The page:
The architectural report states that the doors in the cellar are all new (Douglas 1956, 18), this appears to include both the leaves and the trim, but is not specified. On-site examination by Edward Chappell suggests that the frame of the leftmost (south) door frame on the north-south partition could be original. On-site micro-excavation found one thin red-brown paint followed by what appear to be a few layers or modern white paints. However, this same paint history was also found on the north door frame, which is known to be new. The architectural report states that all woodwork in the cellar is to be painted flat white. The present color is a glossy white.
Three samples were collected from the cellar door frames along the north-south partition wall. Samples PH 22 and PH 24 were collected from the left (south) door frame, and for comparative purposes one sample, PH 23, was collected from the right (north), door frame, known to date to the restoration (1950). One sample, PH 25, was also collected from the surface of an exposed beam running along the east wall of the cellar stairway. Flaking accumulations of limewash appeared to have been applied to this element.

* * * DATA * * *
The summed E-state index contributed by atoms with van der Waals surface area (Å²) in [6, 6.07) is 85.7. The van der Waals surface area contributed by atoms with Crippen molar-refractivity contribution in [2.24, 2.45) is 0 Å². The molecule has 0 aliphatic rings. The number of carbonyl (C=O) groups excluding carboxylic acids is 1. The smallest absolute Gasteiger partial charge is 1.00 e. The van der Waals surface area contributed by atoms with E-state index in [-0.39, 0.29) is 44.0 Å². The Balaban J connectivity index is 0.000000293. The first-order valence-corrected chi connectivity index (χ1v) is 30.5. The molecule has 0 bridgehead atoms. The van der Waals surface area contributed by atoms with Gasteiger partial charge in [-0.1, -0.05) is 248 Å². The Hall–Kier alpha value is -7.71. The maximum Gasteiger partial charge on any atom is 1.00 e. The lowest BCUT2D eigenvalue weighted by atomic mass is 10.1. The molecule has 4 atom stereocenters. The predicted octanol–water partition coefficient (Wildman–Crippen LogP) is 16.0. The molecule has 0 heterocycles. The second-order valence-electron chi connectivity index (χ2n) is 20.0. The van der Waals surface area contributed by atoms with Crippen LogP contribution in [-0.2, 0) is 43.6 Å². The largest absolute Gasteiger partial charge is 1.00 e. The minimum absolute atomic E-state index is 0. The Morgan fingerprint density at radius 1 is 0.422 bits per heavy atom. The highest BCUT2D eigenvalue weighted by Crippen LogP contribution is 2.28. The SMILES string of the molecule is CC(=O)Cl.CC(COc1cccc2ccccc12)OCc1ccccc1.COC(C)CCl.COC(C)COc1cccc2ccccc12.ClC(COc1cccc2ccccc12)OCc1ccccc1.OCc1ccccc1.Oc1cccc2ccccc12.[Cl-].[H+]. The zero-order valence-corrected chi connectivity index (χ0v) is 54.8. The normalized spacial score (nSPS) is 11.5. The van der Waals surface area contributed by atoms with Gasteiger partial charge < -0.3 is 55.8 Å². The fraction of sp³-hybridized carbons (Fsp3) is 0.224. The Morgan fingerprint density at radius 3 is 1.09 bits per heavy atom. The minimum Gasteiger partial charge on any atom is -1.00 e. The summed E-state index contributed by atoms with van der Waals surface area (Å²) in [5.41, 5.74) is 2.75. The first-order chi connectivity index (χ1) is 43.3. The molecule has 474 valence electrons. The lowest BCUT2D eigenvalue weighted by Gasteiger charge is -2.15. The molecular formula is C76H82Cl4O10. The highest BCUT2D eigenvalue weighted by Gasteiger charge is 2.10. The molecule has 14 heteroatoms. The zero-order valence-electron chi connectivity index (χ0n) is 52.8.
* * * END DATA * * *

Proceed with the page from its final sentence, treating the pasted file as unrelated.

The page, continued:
The samples from the cellar contain little information relating to the finish history of this space. Both the old and new door frames retain the same paint history consisting of one red and two white paint generations, all of which appear to be modern. This would suggest that the older frame was never painted, although there was no accumulation of grime that would be expected on a surface left exposed for over two centuries.
Approximately seven generations of limewash were found on the beam along the east cellar stair wall. One of these coatings, labelled generation 2, is a light yellow-tan color but it could not be determined if this was a deliberately pigmented limewash or an accidental deposit of some type (it was not consistently applied to the entire beam, although this could also result from deterioration and loss).